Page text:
The manufacturing sector has been a focus area of the Modi government is last four years since the launch of ‘Make in India’ programme. In the last term, Make in India worked out for a few sectors like smartphone and electronics manufacturing. However, manufacturing slowed down in the last few months before the election due to various factors including implementation of Model Code of Conduct. Many government projects were stalled due to MCC and even the private sector was waiting for the new government to get elected to finalize the projects. By the last phase of the elections, it became very much evident that Modi government is coming back to power with full majority.
Therefore the private sector investment in new projects revived once again. Nikkei Purchasing Manager’s Index (PMI) rose to 52.7 in May compared to 51.8 in the month of April. Any number above 50 indicates the expansion in manufacturing activity while a score below this indicates contraction. There are few more positive signs in the economy, the rupee ended at 69.26 rupees compared to the dollar, 44 paise higher. The bond yield has been at lowest since 2017 (Bond yields rise when the value of bond goes down and value goes down when demand is less. The demand for bonds depends on the health of the economy and government finances) which means the investors are showing more confidence in the government is very high. “A revival in new order growth promoted a faster upturn in manufacturing production, as Indian firms sought to replenish inventories utilised in May to fulfil strengthening demand,” said Pollyanna De Lima, principal economist at IHS Markit and author of the report.
The quarterly growth reached moderated to 5.9 percent in the last quarter which is the lowest in the last five years of Modi government. However, this could not be seen as a general slowdown in the economy and typically growth slows down due to the installation of projects a few months before the election. On the positive signs in macroeconomic indicators, Department of Economic Affairs (DEA) secretary tweeted, “Turn around in demand and financing conditions beginning very well. PMI manufacturing is at 52.7. Crude is moving towards 60 dollars. Govt bond yield has gone below 7%. Spread for NBFCs/HFCs over Govt bond is narrowing. Rupee is firmly below 70. Sure signs of coming high growth.”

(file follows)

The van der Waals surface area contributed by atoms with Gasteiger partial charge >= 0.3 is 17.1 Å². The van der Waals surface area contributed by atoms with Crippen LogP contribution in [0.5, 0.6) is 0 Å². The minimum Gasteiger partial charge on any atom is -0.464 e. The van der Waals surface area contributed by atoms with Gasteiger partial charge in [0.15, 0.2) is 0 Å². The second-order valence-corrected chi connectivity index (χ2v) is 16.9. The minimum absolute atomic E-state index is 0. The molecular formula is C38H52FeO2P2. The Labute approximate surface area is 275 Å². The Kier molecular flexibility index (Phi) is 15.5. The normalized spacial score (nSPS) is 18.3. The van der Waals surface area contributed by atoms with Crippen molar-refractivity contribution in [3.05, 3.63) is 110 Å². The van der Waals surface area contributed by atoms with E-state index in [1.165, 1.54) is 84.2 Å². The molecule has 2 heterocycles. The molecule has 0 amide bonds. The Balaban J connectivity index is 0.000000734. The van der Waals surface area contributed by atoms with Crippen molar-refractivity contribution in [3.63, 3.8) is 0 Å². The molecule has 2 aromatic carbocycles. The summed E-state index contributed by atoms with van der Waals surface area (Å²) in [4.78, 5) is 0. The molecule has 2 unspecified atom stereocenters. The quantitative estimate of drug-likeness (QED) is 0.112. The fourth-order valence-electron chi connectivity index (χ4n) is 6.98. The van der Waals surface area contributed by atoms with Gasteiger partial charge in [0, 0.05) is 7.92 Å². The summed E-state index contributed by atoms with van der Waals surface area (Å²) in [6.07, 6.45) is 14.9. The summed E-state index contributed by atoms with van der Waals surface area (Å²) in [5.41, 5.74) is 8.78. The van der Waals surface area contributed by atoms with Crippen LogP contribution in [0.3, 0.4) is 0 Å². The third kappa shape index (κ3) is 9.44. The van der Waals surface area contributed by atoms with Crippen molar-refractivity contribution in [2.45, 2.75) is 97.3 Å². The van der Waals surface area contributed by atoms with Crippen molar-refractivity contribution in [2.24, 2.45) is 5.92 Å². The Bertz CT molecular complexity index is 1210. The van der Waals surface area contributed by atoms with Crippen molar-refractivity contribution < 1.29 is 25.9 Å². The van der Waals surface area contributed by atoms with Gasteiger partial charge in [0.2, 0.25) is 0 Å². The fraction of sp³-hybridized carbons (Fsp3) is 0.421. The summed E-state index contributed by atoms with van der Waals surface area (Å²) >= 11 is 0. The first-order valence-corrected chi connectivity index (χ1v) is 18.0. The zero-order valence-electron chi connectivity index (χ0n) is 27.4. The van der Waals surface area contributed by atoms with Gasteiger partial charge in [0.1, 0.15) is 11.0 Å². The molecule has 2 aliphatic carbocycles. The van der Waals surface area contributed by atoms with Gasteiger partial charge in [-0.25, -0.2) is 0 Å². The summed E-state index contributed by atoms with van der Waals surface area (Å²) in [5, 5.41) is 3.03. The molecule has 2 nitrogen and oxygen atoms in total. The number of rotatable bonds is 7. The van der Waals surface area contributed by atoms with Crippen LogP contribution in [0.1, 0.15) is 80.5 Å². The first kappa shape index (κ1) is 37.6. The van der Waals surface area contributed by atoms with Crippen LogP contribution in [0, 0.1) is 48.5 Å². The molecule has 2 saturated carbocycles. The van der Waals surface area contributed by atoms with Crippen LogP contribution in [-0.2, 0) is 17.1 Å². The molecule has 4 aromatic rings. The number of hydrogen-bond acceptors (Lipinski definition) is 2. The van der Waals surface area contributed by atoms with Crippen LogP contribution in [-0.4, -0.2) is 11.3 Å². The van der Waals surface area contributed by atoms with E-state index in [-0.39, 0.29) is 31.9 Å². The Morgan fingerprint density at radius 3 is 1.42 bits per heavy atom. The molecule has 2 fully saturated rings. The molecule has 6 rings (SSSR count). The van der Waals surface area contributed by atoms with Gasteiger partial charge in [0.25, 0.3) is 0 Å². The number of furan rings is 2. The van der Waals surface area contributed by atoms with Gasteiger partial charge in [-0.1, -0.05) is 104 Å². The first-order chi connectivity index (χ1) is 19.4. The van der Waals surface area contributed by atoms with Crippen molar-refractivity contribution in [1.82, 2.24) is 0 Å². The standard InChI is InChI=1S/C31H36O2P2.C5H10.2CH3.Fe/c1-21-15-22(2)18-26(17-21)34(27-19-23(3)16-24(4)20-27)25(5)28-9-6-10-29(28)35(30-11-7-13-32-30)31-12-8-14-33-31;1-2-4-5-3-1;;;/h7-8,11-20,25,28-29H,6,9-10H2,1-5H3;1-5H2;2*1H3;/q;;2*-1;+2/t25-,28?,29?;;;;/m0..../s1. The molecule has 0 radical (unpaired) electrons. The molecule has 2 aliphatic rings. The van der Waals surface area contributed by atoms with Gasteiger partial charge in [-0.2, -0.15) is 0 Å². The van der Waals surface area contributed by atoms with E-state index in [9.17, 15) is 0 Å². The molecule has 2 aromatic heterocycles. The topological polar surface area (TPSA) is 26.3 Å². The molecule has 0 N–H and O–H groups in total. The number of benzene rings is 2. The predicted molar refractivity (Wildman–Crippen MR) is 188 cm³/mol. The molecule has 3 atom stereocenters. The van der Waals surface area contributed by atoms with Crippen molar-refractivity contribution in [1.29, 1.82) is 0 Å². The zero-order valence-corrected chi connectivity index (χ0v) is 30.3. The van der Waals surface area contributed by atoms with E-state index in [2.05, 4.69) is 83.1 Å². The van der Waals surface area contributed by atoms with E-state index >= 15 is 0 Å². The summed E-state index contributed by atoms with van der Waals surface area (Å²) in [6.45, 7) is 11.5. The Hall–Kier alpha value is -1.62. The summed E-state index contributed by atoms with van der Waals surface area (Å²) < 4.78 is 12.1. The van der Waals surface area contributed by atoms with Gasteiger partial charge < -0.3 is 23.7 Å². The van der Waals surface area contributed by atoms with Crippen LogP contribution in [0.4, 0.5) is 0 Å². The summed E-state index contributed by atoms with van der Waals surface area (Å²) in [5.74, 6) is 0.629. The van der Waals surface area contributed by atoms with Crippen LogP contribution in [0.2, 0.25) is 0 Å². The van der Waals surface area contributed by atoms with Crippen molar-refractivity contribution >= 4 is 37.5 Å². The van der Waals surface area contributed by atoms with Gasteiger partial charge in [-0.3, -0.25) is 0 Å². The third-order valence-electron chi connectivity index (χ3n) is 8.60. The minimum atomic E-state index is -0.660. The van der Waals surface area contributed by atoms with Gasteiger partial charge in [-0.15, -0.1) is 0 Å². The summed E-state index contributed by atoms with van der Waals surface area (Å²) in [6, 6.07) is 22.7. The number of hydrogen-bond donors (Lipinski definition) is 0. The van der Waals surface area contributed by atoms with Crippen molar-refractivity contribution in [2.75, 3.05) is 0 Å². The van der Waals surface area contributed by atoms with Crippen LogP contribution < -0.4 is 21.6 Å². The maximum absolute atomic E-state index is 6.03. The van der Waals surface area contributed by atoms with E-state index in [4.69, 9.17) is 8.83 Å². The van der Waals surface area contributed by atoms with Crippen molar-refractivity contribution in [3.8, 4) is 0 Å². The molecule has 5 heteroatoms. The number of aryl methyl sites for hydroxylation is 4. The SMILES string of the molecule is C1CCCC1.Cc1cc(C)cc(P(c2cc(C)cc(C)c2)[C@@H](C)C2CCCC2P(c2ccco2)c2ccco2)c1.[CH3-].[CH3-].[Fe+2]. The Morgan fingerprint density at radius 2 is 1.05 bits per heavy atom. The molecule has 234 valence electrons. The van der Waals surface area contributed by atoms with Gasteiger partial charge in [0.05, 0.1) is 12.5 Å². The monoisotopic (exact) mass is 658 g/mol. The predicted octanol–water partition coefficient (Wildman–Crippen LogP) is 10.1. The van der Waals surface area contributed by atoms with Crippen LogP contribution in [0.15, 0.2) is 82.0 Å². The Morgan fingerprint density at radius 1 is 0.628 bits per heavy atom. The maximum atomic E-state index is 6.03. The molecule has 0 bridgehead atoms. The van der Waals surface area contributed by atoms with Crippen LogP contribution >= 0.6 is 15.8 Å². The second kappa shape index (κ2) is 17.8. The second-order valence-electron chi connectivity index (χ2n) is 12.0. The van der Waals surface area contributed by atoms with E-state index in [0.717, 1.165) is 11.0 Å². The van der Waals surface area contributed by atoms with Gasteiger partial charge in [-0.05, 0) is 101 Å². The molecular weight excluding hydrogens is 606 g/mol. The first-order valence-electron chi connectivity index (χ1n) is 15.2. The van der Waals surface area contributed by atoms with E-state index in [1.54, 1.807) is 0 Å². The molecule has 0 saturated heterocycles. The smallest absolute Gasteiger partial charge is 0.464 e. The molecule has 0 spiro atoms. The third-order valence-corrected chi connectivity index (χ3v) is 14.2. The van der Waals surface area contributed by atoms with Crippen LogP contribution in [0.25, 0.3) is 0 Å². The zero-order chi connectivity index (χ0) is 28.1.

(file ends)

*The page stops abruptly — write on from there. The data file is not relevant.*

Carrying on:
Turn around in demand and financing conditions beginning very well. PMI manufacturing is at 52.7. Crude is moving towards 60 dollars. Govt bond yield has gone below 7%. Spread for NBFCs/HFCs over Govt bond is narrowing. Rupee is firmly below 70. Sure signs of coming high growth.
— Subhash Chandra Garg (@SecretaryDEA) June 3, 2019
Some major sectors like automobile and defense need more push for domestic manufacturing. These sectors could create large scale employment and lead to value addition in GDP. As per a report of Observer Research Foundation(ORF), a premier think tank, “despite having the fifth-largest defense budget in the world, procures 60 per cent of its weapon systems from foreign markets while Pakistan has sold more weapon systems to foreign customers than India”.
The global climate is also favorable for Make in India as a trade war is going on between the US and China. America is the largest outsourcer of manufacturing jobs and China is ‘factory of the world’. But in the changing global political climate and domestic conditions in the Communist country, China could no longer hold its position. In the last few years, labour price has risen exponentially in China and therefore manufacturing is no longer cheap in the country. The companies are looking for cheap alternatives to outsource manufacturing activities and this could be a golden opportunity for India.
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